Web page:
The rocker believes Robbie shouldn't have been allowed to play four nights at the Etihad Stadium - the home of his beloved soccer team Manchester City - this week and insists his new band Beady Eye should be rocking on the pitch.
Speaking to radio station 5 Live, he fumed: ''We should be playing the Etihad three nights (sic), not some f***ing fat f***ing idiot.
''It could be any f***ing clown. I think it's a shame that he's doing three nights and a band like us are doing one night in The Ritz. Poor. It's not about him, it's people in general. But it is about f***ing him, just in case you think I'm scared or something.''
Liam played for 1,500 fans at The Ritz in Manchester on Wednesday night (19.06.13), while Robbie - supported by Olly Murs - stepped out on stage in front of 60,000.
However, the 'Flick of the Finger' singer insists he's not bothered about doing smaller shows with Beady Eye, because he has already performed at stadiums across the world.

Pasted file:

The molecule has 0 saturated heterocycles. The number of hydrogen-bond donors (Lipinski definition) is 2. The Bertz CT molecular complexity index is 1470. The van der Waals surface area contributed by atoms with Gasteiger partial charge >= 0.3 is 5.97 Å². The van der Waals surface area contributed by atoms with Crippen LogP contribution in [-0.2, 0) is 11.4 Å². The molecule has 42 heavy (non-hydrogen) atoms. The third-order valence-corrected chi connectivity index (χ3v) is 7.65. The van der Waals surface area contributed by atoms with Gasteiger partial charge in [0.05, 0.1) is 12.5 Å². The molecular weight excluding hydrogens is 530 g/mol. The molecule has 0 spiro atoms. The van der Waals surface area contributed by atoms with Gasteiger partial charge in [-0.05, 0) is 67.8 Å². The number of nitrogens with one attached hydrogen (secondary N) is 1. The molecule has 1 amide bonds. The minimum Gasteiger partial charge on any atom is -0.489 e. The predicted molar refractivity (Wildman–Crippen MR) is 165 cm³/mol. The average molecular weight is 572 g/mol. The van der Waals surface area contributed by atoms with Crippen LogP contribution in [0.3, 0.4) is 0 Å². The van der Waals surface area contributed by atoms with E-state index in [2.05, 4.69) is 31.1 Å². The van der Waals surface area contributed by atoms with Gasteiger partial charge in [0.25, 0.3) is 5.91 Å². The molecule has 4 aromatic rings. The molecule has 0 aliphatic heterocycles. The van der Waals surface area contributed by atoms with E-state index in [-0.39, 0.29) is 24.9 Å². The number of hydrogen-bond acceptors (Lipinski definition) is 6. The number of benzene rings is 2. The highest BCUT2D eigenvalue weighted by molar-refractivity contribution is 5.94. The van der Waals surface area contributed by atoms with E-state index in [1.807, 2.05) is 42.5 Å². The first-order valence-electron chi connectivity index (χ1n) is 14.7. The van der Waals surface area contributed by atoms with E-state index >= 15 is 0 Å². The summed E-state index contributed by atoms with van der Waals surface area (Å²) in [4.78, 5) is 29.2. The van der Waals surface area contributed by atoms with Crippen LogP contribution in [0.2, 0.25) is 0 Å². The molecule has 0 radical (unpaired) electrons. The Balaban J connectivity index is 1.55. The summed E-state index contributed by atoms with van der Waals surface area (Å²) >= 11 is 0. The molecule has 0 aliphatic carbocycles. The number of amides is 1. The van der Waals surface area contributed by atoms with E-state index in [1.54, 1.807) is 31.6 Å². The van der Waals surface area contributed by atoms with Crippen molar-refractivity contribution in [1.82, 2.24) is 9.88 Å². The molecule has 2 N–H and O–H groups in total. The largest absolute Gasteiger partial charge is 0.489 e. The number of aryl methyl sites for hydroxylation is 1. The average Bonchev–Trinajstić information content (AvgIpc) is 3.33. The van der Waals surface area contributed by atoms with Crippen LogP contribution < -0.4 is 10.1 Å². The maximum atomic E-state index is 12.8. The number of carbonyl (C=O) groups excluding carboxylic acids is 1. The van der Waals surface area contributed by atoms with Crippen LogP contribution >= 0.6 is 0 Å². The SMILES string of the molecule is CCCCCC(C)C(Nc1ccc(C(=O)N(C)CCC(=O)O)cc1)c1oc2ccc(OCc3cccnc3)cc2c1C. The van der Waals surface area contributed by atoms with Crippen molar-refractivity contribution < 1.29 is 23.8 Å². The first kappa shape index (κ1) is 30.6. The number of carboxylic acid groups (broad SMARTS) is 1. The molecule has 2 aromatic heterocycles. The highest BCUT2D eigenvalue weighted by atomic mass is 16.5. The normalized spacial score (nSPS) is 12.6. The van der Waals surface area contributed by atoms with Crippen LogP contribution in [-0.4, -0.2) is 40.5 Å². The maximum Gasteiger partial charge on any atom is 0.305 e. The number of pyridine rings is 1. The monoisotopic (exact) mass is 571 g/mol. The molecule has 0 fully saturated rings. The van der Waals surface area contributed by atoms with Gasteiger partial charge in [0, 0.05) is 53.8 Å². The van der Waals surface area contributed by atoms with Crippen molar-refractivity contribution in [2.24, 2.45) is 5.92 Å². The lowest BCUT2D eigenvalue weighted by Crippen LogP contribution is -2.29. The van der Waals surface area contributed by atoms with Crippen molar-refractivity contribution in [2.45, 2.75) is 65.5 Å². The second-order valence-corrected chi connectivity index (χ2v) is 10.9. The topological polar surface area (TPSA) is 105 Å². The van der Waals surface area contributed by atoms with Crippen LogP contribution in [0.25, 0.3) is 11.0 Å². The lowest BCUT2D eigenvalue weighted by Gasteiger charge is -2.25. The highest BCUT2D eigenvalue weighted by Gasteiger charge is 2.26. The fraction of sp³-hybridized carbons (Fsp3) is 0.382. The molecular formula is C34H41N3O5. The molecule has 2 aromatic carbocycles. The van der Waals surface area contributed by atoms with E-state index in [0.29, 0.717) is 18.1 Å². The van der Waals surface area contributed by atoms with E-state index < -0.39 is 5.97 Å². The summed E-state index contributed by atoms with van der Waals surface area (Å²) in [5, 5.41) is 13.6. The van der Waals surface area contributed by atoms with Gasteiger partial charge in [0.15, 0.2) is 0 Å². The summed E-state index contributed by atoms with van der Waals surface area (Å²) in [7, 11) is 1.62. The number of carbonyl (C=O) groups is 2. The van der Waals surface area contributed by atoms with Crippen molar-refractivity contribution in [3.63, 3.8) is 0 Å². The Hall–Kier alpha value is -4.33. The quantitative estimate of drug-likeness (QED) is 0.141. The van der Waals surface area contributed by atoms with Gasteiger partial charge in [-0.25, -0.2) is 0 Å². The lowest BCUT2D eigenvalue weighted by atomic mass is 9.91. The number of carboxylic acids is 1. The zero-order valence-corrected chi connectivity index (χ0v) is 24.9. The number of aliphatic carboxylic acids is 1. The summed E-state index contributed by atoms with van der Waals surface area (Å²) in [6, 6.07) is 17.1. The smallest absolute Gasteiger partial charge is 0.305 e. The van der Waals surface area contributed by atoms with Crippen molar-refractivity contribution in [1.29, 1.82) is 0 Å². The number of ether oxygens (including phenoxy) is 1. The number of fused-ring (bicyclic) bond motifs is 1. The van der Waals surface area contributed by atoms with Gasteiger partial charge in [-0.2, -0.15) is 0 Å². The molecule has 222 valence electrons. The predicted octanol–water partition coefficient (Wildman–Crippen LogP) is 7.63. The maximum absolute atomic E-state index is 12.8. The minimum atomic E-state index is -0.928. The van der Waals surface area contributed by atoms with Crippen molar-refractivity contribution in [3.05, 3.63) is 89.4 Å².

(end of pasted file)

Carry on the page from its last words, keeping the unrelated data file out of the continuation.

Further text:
He added: ''It's a small gig. Beady Eye ain't a big band.
''Everyone thinks we're going to announce big f***ing stadiums. That (The Ritz) is the level we're at and we'll stay at that until you pull your f***ing finger out and buy the f***ing records. Beady Eye are a proper live band but the bulls**t is winning.''
Liam and Robbie have been feuding for almost 20 years, after they fell out shortly after the 'Angels' singer partied with the rocker and his brother Noel Gallagher at the 1995 Glastonbury festival.
Noel famously branded Robbie ''that fat dancer from Take That'', leading to Robbie sending a wreath to Oasis after hearing their panned 2000 album 'Standing On The Shoulder of Giants' prompting Liam to say he was going to ''break his f***ing nose''.
The feud reached new heights at the BRIT Awards in 2000 when Robbie challenged Liam to have a prize fight for £100,000 as he collected a prize on stage.
Despite their feud, Robbie has admitted to being a fan of Liam and Oasis and even bought Beady Eye's new album 'BE'.
He previously said: ''I love Oasis. I was a big fan of their music, vibe and energy. I happened to know them and knock about with them for a little while. I don't think I was their cup of tea ... Liam's voice was the voice of a generation and Noel seemed to be writing the songs of a generation ... It was very, very exciting, high-octane stuff.''